Database Week at the AWS Loft

Here are my notes:https://databaseweekoctober2019sf.splashthat.comDatabases on AWS: The Right Tool for the Right JobI'm not taking super deep notes for many of these talks. I'm focusing on the highlights.PostgreSQL came after MySQL.8 categories of DBs on AWS:RelationalKey valueDocumentIn-memoryGraphSearchTime seriesLedgerSearch for: AWS Database ServicesFor relational, they have Amazon Aurora. It's compatible with MySQL and PostgreSQL. It has 5x throughput compared to MySQL (on RDS) and 3x compared to PostgreSQL (on RDS). It can scale out to 15 read replicas. It's fault tolerant and self-healing. It keeps 6 copies of the data across three AZs. It can provide continuous backup to S3. It has encryption at rest and in transit. It's fully managed by Amazon. They support cross region (unclear) and itself uses Aurora at least for some stuff.There's a database migration service.They also support other DBs such as SQL Server using RDS.Next, she c…

A nice conversation about programming languages with my mentor, Michael Cheponis, an old school programmer

Mike wrote: Yup. Sure took long enough for The Industry to recognize this.

Is Object-Oriented Programming a Trillion Dollar Disaster?
I wrote: *Sigh*, I don't think everyone agrees just yet. When I interview people, I really like testing whether they can code in an OOP style *and* in a functional style (closures, map, recursion, etc.). Aside from the OOP connection to mutable state, I wish more languages had stronger support for immutable data, especially when it comes to concurrency. I like the immutable by default idea. Mike wrote: *Sigh*, I don't think everyone agrees just yet. When I interview people, I really like testing whether they can code in an OOP style *and* in a functional style (closures, map, recursion, etc.). Aside from the OOP connection to mutable state, I see the problem as OOPs being the sausage casing that all / most problems are supposed to be ground up and shoved into it.  It's the straight-jacket that concerns me.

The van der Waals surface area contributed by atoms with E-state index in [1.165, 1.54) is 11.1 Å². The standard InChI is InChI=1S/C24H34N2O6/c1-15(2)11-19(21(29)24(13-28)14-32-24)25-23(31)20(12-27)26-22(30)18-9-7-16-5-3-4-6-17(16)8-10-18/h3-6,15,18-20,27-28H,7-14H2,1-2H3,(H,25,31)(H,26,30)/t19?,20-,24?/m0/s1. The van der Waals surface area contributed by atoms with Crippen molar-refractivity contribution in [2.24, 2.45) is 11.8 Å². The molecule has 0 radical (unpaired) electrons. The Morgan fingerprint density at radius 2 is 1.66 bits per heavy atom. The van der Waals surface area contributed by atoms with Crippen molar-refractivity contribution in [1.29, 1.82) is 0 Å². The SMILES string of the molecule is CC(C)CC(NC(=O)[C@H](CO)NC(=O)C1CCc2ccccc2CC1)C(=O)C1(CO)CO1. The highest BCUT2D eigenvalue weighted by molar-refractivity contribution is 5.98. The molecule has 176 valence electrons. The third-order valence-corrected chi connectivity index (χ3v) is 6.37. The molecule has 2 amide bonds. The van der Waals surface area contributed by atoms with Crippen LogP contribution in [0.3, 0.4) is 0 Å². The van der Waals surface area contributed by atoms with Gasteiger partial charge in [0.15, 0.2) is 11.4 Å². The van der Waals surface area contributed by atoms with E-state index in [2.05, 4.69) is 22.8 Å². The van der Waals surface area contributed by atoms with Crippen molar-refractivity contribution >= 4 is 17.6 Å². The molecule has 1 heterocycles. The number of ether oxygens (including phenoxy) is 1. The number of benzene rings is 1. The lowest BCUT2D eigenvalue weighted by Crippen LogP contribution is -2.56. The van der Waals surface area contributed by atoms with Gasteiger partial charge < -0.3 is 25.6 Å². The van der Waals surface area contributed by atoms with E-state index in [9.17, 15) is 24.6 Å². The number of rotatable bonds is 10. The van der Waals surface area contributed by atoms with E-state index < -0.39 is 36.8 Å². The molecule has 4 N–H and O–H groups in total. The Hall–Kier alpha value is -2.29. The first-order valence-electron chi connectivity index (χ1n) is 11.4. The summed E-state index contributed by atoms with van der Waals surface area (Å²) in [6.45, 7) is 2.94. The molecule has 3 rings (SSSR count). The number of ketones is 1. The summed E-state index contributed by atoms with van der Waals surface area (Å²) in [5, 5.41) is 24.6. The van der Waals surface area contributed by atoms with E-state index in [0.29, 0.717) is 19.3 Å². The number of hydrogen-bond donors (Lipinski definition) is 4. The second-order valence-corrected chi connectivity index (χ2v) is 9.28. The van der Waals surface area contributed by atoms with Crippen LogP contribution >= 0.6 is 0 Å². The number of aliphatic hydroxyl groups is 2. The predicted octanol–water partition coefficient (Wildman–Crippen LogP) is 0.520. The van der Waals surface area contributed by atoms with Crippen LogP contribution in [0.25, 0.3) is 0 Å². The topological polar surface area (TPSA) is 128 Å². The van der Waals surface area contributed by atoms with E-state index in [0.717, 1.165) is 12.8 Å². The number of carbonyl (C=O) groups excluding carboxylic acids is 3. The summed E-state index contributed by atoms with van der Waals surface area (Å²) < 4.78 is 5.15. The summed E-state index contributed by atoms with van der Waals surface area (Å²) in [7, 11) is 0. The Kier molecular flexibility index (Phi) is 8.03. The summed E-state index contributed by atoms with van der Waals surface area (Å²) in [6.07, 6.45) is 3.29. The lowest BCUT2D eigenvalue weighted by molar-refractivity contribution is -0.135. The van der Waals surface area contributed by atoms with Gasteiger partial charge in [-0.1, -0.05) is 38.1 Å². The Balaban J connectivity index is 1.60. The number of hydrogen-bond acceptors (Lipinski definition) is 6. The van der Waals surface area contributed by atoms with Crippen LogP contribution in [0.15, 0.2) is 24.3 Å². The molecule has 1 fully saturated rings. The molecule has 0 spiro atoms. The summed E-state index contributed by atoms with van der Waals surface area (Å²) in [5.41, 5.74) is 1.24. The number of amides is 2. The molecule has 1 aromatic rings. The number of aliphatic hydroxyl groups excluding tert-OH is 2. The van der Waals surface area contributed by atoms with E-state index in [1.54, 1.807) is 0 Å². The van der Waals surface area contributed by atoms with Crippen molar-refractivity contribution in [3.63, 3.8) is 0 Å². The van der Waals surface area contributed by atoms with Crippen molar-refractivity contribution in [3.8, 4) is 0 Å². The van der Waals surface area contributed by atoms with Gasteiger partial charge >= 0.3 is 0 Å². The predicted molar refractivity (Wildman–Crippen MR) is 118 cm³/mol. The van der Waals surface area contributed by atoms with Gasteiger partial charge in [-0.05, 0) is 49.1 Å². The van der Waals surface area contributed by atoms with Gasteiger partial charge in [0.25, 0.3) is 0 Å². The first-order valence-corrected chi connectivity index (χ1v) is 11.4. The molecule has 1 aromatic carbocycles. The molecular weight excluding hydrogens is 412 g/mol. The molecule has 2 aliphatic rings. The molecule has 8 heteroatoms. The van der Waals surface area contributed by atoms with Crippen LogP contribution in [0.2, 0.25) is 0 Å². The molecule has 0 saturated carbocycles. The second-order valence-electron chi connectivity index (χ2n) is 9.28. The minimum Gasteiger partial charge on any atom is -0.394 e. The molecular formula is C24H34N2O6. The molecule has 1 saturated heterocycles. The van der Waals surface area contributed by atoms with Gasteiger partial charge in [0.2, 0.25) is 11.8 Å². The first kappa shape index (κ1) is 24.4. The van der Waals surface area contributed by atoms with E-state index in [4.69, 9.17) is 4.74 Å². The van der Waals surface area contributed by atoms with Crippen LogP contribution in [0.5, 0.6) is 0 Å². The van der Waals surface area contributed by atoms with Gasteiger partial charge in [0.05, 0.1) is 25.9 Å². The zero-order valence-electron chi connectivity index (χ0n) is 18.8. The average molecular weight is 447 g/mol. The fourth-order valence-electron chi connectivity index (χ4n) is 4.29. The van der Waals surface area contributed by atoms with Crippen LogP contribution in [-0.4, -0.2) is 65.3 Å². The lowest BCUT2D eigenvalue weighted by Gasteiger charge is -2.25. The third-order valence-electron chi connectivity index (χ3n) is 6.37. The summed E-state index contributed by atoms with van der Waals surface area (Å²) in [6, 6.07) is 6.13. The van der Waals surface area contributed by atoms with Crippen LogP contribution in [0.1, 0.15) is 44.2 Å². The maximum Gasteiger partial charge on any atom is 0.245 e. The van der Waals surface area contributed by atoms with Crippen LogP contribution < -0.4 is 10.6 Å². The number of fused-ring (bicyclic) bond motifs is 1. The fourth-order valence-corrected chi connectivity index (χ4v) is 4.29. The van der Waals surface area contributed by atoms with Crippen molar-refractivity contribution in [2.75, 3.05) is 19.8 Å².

I like Kay's orig…

Popularity of Manually Installed *NIX Shells on macOS According to Brew

Here is the popularity of various manually-installed *NIX shells according to how often they've been installed within the last 30 days via Homebrew:ShellPopularityzsh44809bash21737fish9307tcsh236ksh69Note, these counts are for people who have manually-installed the shell. Presumably, most people probably just use the built-in version of bash.

mv ex-coworkers.csv udemy/

As much as I enjoy working at Udemy, I kind of wish that some of my previous co-workers were here working with me. I've been here for 3.5 years, which is the longest I've stayed anywhere.In particular, we're looking for full-stack engineers (Python, JavaScript, and Kotlin), iOS engineers, a data science manager, and a senior data engineer.If you want to come work with me, check out our job postings, and drop me a note :-D

Books: Kubernetes: The Complete Guide To Master Kubernetes (March 2019 Edition)